New Jersey Wage And Hour Law
The New Jersey state wage and hour laws set forth comprehensive guidelines regarding the payment of wages and the hours of work for all employees in the State of New Jersey. While some public employees are exempted, all private employees are covered.
The Act applies not only to basic and overtime rates of pay, but also to how often wages are paid. The Act prohibits discrimination in wages (in addition to the discrimination in wages protected against by the New Jersey Law Against Discrimination, or NJLAD), and also applied to hours or labor for those under the age of 18.
Under the wage and hour law, you have the right to assert either in a court of law an action on behalf of yourself or on behalf of yourself and others, that you’re not being paid the proper overtime rates, or are not being paid in the proper fashion. You also have the right to make administrative complaints at the Department of Labor. However, honestly, employers tend to respond more sincerely and more immediately to lawsuits filed in state court.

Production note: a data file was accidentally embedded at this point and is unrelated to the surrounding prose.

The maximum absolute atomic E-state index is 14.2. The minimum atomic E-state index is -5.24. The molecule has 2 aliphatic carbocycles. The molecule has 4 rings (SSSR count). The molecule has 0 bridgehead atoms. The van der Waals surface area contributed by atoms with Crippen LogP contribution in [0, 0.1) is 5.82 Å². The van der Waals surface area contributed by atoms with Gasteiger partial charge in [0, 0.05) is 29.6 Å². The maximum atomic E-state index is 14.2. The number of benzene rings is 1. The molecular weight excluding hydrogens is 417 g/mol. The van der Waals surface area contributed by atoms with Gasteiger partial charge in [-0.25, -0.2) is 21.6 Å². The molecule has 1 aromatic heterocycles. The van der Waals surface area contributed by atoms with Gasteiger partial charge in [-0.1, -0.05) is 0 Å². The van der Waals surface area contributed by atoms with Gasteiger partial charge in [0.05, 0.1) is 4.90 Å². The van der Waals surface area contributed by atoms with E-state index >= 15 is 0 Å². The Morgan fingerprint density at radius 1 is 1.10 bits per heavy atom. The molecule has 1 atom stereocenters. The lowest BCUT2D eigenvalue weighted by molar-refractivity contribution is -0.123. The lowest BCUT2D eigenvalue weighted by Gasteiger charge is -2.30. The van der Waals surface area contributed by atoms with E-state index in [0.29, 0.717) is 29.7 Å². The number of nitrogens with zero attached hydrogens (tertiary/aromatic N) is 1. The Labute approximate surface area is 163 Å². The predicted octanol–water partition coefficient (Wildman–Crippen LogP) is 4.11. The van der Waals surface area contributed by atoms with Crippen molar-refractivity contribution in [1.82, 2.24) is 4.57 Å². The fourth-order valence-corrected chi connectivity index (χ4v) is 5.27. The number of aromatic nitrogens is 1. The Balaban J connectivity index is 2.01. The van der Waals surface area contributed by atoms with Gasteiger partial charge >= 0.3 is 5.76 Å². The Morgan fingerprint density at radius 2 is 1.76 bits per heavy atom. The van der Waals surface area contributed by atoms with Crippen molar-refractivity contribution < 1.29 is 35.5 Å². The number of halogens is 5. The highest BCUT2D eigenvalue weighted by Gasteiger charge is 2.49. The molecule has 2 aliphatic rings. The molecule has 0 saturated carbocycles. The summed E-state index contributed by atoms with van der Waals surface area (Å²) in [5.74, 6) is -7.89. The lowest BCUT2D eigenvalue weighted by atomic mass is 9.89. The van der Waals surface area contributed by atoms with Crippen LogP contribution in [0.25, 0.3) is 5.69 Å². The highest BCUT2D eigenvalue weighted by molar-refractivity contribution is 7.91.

Under the Wage and Hour Law, you have the right to recover lost wages on behalf of yourself and others. New Jersey employment rights attorneys at Costello & Mains, LLC, have filed New Jersey Wage and Hour class actions to recover millions of dollars in unpaid overtime or in improperly withheld pay.
In addition, if you are retaliated against for having asserted your rights under the act either on behalf of yourself or others, you have the right to recover damages under either the Conscientious Employee Protection Act (CEPA) or under the “Wrongful Discharge in Violation of Public Policy” doctrine, otherwise known as the Pierce doctrine. Under these doctrines, you may be entitled to compensatory damages, punitive damages, equitable reinstatement, equitable back pay, equitable front pay and attorneys’ fees.
You are protected from retaliation both in the form of workplace harassment, such as the creation of a hostile work environment, and also you are protected from retaliation by way of wrongful discharge, failure to promote or unfair discipline.